Philadelphia sports fans have, perhaps unfairly, developed a reputation for boorish behavior. Whether it’s throwing snowballs at Santa Claus or booing former Philadelphia players who have gone on to play for rivals, Philadelphia sports fans’ reputation precedes them. When a major plot point for the Academy Award Winning 2012 film, The Silver Linings Playbook, revolved around a parking-lot fight at an Eagles game, the director didn’t have to explain the stereotypes of Philadelphia sports fans-the audience just understood.
The rest of the country may be a little less familiar of another Philadelphia sports truth: we strongly dislike the Dallas Cowboys. For that reason, those who live outside of the Philadelphia area may need a little context to understand the facts of the Pennsylvania Superior Court’s recent decision in Pearson v. Philadelphia Eagles, LLC, 2019 WL 5090976 (Oct. 11, 2019). Anyone who grew up in the Philadelphia area, however, would understand perfectly.
For the benefit of any out-of-town readers, the facts of the case are as follows: the plaintiff, a Cowboys fan, attended an Eagles-Dallas, decked out in Cowboys garb, at Lincoln Financial Field in 2014. In a restroom at halftime, some Eagles fans called the plaintiff names, and the plaintiff responded with some sports trash talk. Unfortunately, the incident did not end there. Instead, a scuffle ensued, during which the plaintiff suffered a severe foot injury that ultimately required two surgeries and resulted in chronic pain.
The plaintiff sued the Eagles and Apex, the company hired to provide security at the stadium, on the ground that they were negligent in their provision of security at the game. Specifically, the plaintiff argued that the defendants should’ve posted security guards in the restrooms. The case proceeded to trial and the jury returned a $700,000 verdict for the plaintiff, finding the Eagles and Apex 50 and 30 percent, respectively, responsible for the plaintiff’s injury (the jury determined that the plaintiff was 20 percent responsible).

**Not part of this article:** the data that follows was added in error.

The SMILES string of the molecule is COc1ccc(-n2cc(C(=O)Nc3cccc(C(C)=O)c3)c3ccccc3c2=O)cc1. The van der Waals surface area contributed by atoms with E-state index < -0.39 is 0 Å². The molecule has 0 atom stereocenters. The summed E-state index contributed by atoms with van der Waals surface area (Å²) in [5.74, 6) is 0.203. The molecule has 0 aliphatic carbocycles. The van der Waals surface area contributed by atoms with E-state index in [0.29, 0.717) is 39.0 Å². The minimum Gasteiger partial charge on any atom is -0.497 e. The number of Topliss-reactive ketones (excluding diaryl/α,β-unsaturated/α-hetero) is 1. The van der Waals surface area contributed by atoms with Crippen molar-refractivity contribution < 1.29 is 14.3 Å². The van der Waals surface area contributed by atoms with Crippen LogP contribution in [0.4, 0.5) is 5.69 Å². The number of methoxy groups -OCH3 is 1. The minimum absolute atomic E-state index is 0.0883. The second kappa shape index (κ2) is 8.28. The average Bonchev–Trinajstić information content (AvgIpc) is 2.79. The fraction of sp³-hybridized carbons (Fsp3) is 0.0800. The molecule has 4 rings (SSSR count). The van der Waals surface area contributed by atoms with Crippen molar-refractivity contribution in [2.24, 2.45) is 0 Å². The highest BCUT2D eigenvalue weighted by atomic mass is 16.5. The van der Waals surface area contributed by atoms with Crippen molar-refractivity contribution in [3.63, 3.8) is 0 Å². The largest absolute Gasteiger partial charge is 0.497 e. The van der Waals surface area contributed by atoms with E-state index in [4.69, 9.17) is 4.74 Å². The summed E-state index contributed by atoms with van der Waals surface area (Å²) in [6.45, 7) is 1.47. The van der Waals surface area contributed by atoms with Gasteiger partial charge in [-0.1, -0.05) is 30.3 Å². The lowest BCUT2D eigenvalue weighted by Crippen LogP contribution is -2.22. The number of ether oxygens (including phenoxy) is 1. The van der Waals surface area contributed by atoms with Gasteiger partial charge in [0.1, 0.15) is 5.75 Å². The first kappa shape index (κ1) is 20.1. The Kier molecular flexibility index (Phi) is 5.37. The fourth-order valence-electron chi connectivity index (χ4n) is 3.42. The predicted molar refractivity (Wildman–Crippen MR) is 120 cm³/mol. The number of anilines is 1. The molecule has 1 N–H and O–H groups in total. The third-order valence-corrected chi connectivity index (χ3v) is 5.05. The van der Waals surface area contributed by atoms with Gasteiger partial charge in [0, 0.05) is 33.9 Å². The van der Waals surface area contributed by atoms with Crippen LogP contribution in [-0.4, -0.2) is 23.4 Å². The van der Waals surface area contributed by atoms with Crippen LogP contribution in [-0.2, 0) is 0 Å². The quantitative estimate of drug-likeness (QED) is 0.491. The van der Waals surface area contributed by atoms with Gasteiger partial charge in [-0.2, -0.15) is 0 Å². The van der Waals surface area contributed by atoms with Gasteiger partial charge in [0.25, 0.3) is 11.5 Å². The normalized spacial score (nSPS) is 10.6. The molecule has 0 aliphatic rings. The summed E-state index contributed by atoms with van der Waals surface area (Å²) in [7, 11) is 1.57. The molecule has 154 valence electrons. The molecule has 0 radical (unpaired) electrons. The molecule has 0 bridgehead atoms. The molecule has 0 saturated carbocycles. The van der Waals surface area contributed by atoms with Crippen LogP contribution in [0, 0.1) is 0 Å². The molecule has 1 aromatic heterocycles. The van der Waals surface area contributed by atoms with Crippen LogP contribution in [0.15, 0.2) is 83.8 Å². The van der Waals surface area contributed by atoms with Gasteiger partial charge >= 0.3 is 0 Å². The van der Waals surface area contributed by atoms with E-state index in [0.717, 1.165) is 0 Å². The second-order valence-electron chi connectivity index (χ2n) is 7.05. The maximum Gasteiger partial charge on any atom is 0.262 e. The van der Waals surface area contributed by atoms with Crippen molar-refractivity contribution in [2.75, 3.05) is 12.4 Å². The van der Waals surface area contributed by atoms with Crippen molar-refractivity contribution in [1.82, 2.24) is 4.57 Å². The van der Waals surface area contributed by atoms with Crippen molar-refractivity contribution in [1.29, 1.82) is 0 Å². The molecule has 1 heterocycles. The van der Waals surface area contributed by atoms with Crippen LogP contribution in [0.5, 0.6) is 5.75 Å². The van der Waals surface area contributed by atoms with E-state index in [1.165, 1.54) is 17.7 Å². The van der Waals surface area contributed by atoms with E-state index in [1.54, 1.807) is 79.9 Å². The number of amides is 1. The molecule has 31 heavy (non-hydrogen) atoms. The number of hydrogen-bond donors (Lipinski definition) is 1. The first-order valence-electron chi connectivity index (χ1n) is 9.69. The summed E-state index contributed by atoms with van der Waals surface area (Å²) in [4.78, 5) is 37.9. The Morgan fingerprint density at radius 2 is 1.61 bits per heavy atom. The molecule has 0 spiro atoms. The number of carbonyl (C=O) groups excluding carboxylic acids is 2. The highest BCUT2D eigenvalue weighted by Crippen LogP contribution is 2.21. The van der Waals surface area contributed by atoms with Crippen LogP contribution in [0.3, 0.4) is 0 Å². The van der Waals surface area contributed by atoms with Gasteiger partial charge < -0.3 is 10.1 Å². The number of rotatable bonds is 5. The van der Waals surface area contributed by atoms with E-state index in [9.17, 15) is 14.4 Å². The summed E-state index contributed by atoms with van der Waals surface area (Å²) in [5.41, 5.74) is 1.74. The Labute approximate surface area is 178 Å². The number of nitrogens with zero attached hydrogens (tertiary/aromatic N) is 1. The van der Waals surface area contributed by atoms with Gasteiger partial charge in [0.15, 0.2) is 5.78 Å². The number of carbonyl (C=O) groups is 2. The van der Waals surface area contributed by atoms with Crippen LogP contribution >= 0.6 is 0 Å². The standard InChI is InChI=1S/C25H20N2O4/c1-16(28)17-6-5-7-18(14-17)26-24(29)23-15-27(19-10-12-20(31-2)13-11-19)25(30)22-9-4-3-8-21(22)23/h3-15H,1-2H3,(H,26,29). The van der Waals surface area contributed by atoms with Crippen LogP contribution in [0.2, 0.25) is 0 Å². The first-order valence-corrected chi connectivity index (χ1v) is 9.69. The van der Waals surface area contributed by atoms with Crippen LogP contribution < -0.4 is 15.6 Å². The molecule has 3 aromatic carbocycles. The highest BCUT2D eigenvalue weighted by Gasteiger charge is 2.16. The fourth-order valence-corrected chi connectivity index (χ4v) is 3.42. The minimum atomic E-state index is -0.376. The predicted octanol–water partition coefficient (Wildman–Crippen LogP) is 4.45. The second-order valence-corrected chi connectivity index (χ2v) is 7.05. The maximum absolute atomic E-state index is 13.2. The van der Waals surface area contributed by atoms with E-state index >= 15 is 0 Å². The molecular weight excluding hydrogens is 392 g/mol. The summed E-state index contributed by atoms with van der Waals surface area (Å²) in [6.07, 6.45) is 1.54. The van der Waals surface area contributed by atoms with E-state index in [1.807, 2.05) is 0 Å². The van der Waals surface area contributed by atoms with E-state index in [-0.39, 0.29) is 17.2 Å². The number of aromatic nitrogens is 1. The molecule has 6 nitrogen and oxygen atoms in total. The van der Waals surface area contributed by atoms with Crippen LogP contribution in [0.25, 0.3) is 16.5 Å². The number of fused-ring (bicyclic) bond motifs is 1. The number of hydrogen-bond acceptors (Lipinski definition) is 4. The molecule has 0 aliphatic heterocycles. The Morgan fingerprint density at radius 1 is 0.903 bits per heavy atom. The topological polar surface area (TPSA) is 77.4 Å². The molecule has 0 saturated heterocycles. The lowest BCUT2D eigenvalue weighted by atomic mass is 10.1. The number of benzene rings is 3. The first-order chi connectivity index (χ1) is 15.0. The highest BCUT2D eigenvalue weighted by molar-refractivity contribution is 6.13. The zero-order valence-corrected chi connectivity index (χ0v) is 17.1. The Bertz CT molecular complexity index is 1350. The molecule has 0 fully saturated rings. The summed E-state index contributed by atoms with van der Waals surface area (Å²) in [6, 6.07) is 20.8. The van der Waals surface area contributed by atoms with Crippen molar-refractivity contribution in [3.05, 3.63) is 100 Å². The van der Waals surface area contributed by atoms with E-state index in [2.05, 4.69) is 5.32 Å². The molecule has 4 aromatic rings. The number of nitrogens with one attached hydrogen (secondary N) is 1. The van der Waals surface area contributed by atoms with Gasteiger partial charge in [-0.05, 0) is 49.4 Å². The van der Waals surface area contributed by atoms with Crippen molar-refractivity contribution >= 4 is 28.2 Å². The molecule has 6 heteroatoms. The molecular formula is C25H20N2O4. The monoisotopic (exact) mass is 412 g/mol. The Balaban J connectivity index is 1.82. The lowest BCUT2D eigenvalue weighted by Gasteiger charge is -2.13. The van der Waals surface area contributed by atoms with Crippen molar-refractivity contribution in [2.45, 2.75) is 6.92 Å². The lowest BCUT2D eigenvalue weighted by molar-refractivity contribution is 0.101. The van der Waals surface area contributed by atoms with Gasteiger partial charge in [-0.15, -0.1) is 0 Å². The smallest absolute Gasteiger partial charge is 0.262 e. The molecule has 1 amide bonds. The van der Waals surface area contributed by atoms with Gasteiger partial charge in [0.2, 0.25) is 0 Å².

The Eagles appealed the verdict, and Pennsylvania Superior Court determined that the trial court should’ve granted judgment to the Eagles, despite the jury’s finding. The Court reached this decision because, under Pennsylvania law, a business owner is liable for harm caused to customers by third parties only if (1) the business owner undertakes to provide such protection, and (2) if the business owner does so in a negligent manner.
In this case, the Eagles satisfied the first criterion. By providing security at games and requiring guests to abide by a “code of conduct” which, among other things, prohibited fighting, taunting, or threatening statements and gestures, the Eagles undertook to provide protection. However, to satisfy the second criterion, the plaintiff had to show that the Eagles negligently provided this protection by failing to post security guards in the restrooms. This is where the plaintiff’s case failed.
The plaintiff argued that the Eagles were on notice that the restrooms were a dangerous place, in need of extra security, because fights had occurred in the restrooms in the past. However, the evidence in the record established that, while fights have occurred in the restrooms at Lincoln Financial Field since it opened in 2003, they were a rare occurrence. The scarcity of restroom violence meant that the Eagles did not have reason to believe that the restrooms are especially dangerous places, and thus the failure to post security guards there did not amount to negligence.
One final point: the Court consisted of a three-judge panel that unanimously agreed that the current state of Pennsylvania law required that the Eagles prevail. However, one of the judges on the panel wrote a short concurring opinion expressing his belief that Pennsylvania law is unfair on this point. According to this judge, when there are two innocent parties (here, the plaintiff and the Eagles), the business should bear the cost of the plaintiff’s loss. One of the other judges on the panel signed on to this short opinion. It would take action by the legislature or a decision by the Pennsylvania Supreme Court to change the law. Whether the plaintiff in this case attempts to take this argument to the Pennsylvania Supreme Court remains to be seen.
If you have any questions about this case specifically, or about litigation in general, please contact any member of Archer’s Commercial Litigation Group in Haddonfield, N.J., at (856) 795-2121, in Princeton, N.J., at (609) 580-3700, in Hackensack, N.J., at (201) 342-6000, in Philadelphia, Pa., at (215) 963-3300, in Harrisburg, Pa. at (717) 686-4109 or in Wilmington, Del., at (302) 777-4350.